Hands up if you think science is, well, just a little boring? Well I’m hopefully about to change your mind, or rather the Edinburgh International Science Festival is!
Edinburgh these days is no longer just about its world famous summer festival in August. There are myriad festivals throughout the year and I’ll be taking my kids back to this one as it’s ideally on during the school holidays.
This scientific extravaganza bashes through the capital from April 4-19, with myriad events to suit all ages and interests, from vintage computer games to space ships, from toddler fun, through to more serious debates on the future of drugs policy in the UK and environmental sustainability.
The festival spreads its wings across various venues from the National Museum of Scotland, through to Gorgie City Farm and the Royal Botanic Garden. The two key hubs are the City Art Centre and Summerhall.
By day Summerhall is geared towards younger children and families, while at night the focus moves on to teenagers and adults. My girls are booked in for two dinosaur events, but I have to confess I’m more interested in Scimart here, a farmers’ market with a scientific angle, with cooking demonstrations from celebrated Edinburgh chef Paul Wedgwood.
City Arts Centre
You need to buy a Day Pass to get into the City Arts Centre. This ‘science playground’ features workshops, shows and swathes of interactive events you can get involved in. There are drop-in sessions as well as ticketed events. I’d recommend pre-booking the latter as they tend to be very popular.
I’ve booked Emma, my youngest, into Timmy the Turbine in the Story Tent, where songs and rhymes will be used to broaden her wee mind. At the City Art Centre all my family are dropping into the Cosy Cosy Game Show, which has a duel function of play and learning, as you have to stop heat leaking from model houses.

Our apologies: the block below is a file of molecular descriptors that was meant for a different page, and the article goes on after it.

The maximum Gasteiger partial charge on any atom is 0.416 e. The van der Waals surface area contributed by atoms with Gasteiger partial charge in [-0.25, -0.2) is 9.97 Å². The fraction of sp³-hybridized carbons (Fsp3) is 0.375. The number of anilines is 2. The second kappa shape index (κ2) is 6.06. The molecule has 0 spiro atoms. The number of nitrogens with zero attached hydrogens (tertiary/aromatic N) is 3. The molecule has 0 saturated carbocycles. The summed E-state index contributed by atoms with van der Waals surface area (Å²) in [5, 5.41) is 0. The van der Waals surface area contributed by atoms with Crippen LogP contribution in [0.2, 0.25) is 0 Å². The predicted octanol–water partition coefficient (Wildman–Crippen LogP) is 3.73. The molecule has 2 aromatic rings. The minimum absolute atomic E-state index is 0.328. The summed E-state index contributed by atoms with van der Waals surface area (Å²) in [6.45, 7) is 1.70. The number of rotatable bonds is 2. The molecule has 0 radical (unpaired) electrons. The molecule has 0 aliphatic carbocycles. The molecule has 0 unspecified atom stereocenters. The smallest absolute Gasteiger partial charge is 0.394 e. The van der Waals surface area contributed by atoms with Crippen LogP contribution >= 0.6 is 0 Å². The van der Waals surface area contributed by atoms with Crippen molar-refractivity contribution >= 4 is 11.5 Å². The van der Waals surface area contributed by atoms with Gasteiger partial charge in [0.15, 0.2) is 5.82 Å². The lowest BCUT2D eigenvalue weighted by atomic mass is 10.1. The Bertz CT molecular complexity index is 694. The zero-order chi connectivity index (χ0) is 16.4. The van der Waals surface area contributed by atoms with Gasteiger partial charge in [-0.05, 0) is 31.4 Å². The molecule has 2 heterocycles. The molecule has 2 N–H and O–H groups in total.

National Museum of Scotland
I’m most looking forward to revisiting my own childhood at the National Museum of Scotland at Games Masters. They’ve got 30 videogames from down the years so I’ll be introducing my 7-year-old daughter Tara, a Minecraft fan, to the likes of Mario Kart and Pac-Man. The museum also has a large-scale model of NASA’s Mars Rover and she is a big fan of all things space related.
Packed Edinburgh International Science Festival Programme
The festival programme is packed and half the fun for us has been pouring over it circling the things we all fancy doing and chatting about what they would be like. Both my girls pretty much want to see and do everything in the programme!
Other highlights include foraging at Gorgie City Farm, the open air Light Works exhibition in St Andrew Square to celebrate the UN International Year of Light 2015, Dr Bunhead’s Exploding Easter Egg Show at George Square Theatre and Animal Cultures at Edinburgh Zoo. The latter sees researchers from all over the UK get together to discuss their work on the social life and interactions of animals.
Edinburgh today is about far more than the world’s biggest arts festival in summer. I’d thoroughly recommend heading along to the Edinburgh International Science Festival. At University I was an Arts student, but if this year’s festival is anything like previous years I guarantee you’ll end up being converted to the idea that science really can be a lot of fun and it’s certainly not boring!
For more information on the Edinburgh International Science Festival see www.sciencefestival.co.uk. The booking hotline is 0844-5572686.
For details on Edinburgh’s range of festivals see www.edinburghfestivalcity.com.